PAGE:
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I KNOW this is a common question in it's topic, but not in this form..

I'm reading a book which explains the significance of certain aspects of experiments.. This section is called "null hypothesis".. The book says, "the failure to measure a difference in the time the light takes to travel the two paths denies the existence of the ether", but it continues,"as a stationary background"..

Is this really what the measurement was for? To measure if the ether were stationary?

Who's to say then, that we are not moving with the ether? Could we measure the difference?

So, Could we be moving with the ether and get the same result? And also, Would the Lorentz contraction be necessary if we were moving at the same rate as the ether?

I'm more of a "passive" ether kind of person, but I'd like to know what we can do about proving something structural..

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Who's to say then, that we are not moving with the ether? Could we measure the difference?

Yes that was the point of the experiment.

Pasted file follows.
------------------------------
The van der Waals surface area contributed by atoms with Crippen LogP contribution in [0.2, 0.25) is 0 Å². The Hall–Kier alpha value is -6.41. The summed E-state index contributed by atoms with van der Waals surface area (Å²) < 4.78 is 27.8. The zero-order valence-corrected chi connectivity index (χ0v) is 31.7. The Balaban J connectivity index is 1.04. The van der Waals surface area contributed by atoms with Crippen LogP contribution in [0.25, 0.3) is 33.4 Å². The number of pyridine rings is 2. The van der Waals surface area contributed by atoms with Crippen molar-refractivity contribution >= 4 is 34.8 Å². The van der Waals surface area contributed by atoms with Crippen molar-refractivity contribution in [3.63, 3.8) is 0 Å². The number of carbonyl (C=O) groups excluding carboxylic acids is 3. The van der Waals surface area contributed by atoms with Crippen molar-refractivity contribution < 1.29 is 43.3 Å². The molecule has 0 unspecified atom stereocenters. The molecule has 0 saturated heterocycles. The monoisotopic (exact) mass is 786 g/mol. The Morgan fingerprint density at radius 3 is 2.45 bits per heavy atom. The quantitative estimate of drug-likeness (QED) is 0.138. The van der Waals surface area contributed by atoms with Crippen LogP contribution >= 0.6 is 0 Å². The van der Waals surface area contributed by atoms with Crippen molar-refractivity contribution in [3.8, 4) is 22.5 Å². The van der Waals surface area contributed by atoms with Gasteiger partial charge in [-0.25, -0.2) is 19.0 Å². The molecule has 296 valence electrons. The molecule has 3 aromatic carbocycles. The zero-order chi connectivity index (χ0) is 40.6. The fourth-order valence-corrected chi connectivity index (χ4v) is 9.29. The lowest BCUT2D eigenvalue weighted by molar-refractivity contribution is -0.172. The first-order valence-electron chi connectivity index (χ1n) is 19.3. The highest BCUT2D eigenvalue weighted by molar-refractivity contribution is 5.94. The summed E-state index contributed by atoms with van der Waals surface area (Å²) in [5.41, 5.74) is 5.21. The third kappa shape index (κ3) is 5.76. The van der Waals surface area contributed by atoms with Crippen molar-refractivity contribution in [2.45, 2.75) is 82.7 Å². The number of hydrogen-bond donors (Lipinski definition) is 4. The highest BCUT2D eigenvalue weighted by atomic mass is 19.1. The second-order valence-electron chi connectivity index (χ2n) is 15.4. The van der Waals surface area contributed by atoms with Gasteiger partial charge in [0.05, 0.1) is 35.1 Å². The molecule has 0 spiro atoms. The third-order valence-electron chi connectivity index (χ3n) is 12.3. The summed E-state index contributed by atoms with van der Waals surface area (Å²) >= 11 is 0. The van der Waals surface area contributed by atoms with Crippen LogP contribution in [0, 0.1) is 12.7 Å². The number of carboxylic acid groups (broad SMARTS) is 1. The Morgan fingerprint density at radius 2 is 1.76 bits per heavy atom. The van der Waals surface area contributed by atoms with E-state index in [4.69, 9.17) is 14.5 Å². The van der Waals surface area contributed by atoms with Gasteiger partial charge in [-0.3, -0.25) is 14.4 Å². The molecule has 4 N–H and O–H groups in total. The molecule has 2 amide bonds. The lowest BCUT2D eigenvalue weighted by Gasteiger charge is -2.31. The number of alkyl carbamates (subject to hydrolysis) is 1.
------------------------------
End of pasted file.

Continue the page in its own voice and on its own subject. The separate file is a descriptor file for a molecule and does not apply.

They obviously didn't know which direction the ether was coming from so measured the difference through the year when we were at different positions around the sun and moving in a different direction. They also (IIRC) rotated the entire apparatus.

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You can imagine setting up two "Michelson & Morley" experiments, one stationary and one in a moving vehicle. Relativity says you would get the same results, so which experiment is stationary with respect to the ether?

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  • $\begingroup$ HAH! I imagine this has been done then? $\endgroup$
    – David
    Feb 27, 2015 at 2:47
  • $\begingroup$ That was the whole point of the experiment. Two measurements were made at the same place at the same time at orientations orthogonal to each other with no observed difference. $\endgroup$ Feb 27, 2015 at 3:08
  • $\begingroup$ Yes, but if it were only at the velocity of the earth, then we could assume that the earth moves with the aether.. But no. You somehow misinterpreted yet answered my question.. Odd. $\endgroup$
    – David
    Feb 28, 2015 at 17:18
  • $\begingroup$ we can still assume a passive ether, but that leaves us with ZERO empirical evidence, for ever. $\endgroup$
    – David
    Feb 28, 2015 at 17:19

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